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dc.contributor.authorNankervis, Alan
dc.contributor.authorStanton, P.
dc.contributor.authorFoley, P.
dc.identifier.citationNankervis, Alan R. and Stanton, Pauline and Foley, Pat. 2012. Exploring the Rhetoric and Reality of Performance Management Systems and Organisational Effectiveness - Evidence from Australia. Research and Practice in Human Resource Management. 20 (1): pp. 40-56.

Human resource management (HRM) theorists and professionals alike have in recent decades attempted to identify the ways in which particular HRM functions (or ‘bundles’ of such functions) influence and contribute to desired overall organisational outcomes. Many have suggested that performance management, in its broadest perspective, may hold the key to such linkages. This paper draws on survey data to explore the links between performance management systems and perceived organisational effectiveness. The study canvassed the opinions of senior, line and HRM managers in a variety of organisations and industry sectors in Australia. Executives/senior managers in this study were the most supportive of a strategic approach to the PMS-organisational effectiveness relationship, followed by HR professionals, whilst middle and line managers were clearly more focused on operational and implementation perspectives. Accordingly, executives/senior managers might be characterised as the sponsors of PMS; HR professionals as their advocates; and middle and line managers as the end users of such systems and their links to organisational effectiveness.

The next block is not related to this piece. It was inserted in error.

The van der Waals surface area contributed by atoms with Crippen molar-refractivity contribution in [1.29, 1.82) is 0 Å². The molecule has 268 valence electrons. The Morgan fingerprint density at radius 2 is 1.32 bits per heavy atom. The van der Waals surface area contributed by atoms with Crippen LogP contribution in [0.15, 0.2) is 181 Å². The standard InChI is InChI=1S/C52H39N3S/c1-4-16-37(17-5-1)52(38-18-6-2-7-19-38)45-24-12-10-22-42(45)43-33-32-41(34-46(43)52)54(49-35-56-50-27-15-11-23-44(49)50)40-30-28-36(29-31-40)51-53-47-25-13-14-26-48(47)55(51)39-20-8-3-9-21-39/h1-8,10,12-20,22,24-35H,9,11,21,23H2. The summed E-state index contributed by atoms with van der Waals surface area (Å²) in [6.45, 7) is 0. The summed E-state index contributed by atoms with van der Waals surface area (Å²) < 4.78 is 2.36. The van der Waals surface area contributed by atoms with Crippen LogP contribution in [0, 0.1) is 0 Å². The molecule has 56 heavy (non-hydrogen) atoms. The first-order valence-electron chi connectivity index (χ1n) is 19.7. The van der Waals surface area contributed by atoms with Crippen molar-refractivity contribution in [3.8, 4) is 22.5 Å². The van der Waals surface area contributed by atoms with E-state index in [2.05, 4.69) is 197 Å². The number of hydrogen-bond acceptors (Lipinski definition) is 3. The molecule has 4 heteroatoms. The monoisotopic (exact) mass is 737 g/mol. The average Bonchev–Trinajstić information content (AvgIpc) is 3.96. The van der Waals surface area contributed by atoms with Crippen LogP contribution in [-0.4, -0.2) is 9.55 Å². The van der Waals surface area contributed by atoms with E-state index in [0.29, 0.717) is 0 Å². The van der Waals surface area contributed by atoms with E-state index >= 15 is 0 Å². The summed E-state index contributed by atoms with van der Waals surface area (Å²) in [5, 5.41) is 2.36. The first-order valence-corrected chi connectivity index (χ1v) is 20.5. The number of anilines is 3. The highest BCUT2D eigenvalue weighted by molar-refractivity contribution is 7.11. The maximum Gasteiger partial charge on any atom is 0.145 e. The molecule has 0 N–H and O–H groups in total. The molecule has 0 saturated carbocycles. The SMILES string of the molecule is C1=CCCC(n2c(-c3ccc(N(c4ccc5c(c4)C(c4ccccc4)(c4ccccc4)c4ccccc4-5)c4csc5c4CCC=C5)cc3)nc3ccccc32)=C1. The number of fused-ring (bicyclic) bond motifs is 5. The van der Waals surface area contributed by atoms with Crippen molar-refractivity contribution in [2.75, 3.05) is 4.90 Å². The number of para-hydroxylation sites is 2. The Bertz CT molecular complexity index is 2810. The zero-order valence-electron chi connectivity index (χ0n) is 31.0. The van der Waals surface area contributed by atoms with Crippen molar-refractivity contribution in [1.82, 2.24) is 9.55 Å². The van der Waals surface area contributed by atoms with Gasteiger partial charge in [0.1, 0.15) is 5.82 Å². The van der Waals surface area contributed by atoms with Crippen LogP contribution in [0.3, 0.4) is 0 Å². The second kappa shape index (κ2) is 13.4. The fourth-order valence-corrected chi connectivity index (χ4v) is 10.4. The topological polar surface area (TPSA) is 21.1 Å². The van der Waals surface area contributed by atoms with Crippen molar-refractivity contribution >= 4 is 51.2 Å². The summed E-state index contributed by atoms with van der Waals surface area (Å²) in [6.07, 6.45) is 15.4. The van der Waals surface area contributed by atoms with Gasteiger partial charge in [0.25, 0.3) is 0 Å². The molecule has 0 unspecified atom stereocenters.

dc.publisherCurtin University, Singapore Human Resources Institute
dc.titleExploring the Rhetoric and Reality of Performance Management Systems and Organisational Effectiveness - Evidence from Australia
dc.typeJournal Article
dcterms.source.titleResearch and Practice in Human Resource Management
curtin.accessStatusOpen access

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